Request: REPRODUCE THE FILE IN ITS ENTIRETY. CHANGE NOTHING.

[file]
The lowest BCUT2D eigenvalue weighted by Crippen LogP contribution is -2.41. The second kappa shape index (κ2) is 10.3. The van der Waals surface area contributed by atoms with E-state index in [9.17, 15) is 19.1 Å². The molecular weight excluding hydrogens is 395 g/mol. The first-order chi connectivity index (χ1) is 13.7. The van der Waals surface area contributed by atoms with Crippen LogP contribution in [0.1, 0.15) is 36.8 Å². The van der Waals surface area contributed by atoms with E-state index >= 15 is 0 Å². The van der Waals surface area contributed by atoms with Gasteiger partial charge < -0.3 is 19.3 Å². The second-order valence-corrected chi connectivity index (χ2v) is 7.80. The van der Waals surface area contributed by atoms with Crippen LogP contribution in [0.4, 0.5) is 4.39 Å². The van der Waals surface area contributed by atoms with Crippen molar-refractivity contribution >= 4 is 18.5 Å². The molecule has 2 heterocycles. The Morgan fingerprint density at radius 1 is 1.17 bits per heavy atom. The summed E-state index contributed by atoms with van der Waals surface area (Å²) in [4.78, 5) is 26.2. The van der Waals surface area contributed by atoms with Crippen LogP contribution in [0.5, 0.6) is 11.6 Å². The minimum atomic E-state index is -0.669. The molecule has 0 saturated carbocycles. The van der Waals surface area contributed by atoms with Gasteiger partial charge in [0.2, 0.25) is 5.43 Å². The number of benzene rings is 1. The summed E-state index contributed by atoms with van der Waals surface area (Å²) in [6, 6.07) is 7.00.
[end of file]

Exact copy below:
The lowest BCUT2D eigenvalue weighted by Crippen LogP contribution is -2.41. The second kappa shape index (κ2) is 10.3. The van der Waals surface area contributed by atoms with E-state index in [9.17, 15) is 19.1 Å². The molecular weight excluding hydrogens is 395 g/mol. The first-order chi connectivity index (χ1) is 13.7. The van der Waals surface area contributed by atoms with Crippen LogP contribution in [0.1, 0.15) is 36.8 Å². The van der Waals surface area contributed by atoms with E-state index >= 15 is 0 Å². The van der Waals surface area contributed by atoms with Gasteiger partial charge < -0.3 is 19.3 Å². The second-order valence-corrected chi connectivity index (χ2v) is 7.80. The van der Waals surface area contributed by atoms with Crippen LogP contribution in [0.4, 0.5) is 4.39 Å². The van der Waals surface area contributed by atoms with Crippen molar-refractivity contribution >= 4 is 18.5 Å². The molecule has 2 heterocycles. The Morgan fingerprint density at radius 1 is 1.17 bits per heavy atom. The summed E-state index contributed by atoms with van der Waals surface area (Å²) in [4.78, 5) is 26.2. The van der Waals surface area contributed by atoms with Crippen LogP contribution in [0.5, 0.6) is 11.6 Å². The minimum atomic E-state index is -0.669. The molecule has 0 saturated carbocycles. The van der Waals surface area contributed by atoms with Gasteiger partial charge in [0.2, 0.25) is 5.43 Å². The number of benzene rings is 1. The summed E-state index contributed by atoms with van der Waals surface area (Å²) in [6, 6.07) is 7.00.